This is the first in an occasional series on topics where I receive a great number of queries. With rental prices in Dubai, and across the UAE generally, increasing significantly, many people have been asked for excessive increases or asked to vacate illegally, so this article is a brief overview of tenants’ rights in Dubai. The rental rules in the UAE vary by emirate with Dubai having the strongest protection for tenants by way of the ‘Law Regulating Relationship between Landlords and Tenants in the Emirate of Dubai No. 26 of 2007’. There have been a couple of updates, but the main points are:
- Most contracts are for a period of one year and unless a notice period is stated in the contract a tenant is not entitled to a refund if they want to leave earlier.
- Non-renewable clauses added by landlords are invalid and unenforceable, so if a landlord does not make contact by 90 days before renewal a contract will renew on the same terms. If a tenant wishes to leave they must also provide the landlord with notice per the contract terms (usually 60 days).
- If the landlord wants to increase the rent at renewal they must provide 90 days notice and the increase can only be in accordance with the Real Estate Regulatory Agency (RERA) calculator. If proper notice is not provided then the rent cannot be increased no matter what the calculator says.
- A landlord can evict a tenant for specific reasons only and NOT because they want to re-let the property at a higher rent. Permitted reasons are that the property is to be sold; an immediate family member is to take up residence but only if another property is not available; If the owner wishes to demolish the property; and If the property requires renovation or comprehensive maintenance which cannot be carried out while tenant is occupying the property. Of course, non-payment of rent is a reason for eviction, as is unauthorised sub-letting.
- If a landlord intends to evict for one of these acceptable reasons then the tenant must be given 12 months notice. This must be delivered in writing by Public Notary or registered post.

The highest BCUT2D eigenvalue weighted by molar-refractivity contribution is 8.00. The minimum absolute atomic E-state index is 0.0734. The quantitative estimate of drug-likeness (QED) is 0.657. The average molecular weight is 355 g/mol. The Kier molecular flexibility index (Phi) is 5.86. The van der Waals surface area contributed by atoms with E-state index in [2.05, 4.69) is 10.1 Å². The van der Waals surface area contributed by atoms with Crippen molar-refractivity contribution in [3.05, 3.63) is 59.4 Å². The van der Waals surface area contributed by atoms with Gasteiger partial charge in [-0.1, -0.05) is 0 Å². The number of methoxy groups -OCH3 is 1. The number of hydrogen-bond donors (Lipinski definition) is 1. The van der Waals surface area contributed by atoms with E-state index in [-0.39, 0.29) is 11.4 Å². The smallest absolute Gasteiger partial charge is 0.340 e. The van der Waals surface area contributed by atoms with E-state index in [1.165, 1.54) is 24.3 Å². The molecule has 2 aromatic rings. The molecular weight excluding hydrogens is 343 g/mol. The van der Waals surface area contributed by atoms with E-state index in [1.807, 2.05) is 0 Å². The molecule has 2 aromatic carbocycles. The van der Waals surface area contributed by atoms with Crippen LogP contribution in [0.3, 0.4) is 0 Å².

- If the landlord has claimed the property is required for his family and they do not move in, the evicted tenant may apply for compensation. The landlord is also not permitted to rent out the property for two years in this situation.
- All rental contracts should now be registered under the Ejari system and you will need a registered contract if you need to make a complaint about your landlord.
- RERA provides advice and guidance, but complaints should be made to the Rental Committee, part of Dubai’s Land Department. The fee is 3.5% of the annual rent and if you win this should be paid to you by the landlord.
- The landlord is responsible for the maintenance of a property and a reasonable amount of wear and tear is permitted. Tenants are not obliged to repaint on vacating unless they need to make good any damage.
These rules apply to everyone and there are no exceptions. The other emirates do not have clear rules, although there is talk of these being introduced despite Abu Dhabi having scrapped their rent cap. Although I no longer deal with rental queries in my weekly column in The National newspaper, On Your Side, I will assist where possible and refer people to the appropriate parties if required. Contact me at firstname.lastname@example.org
Update September 2015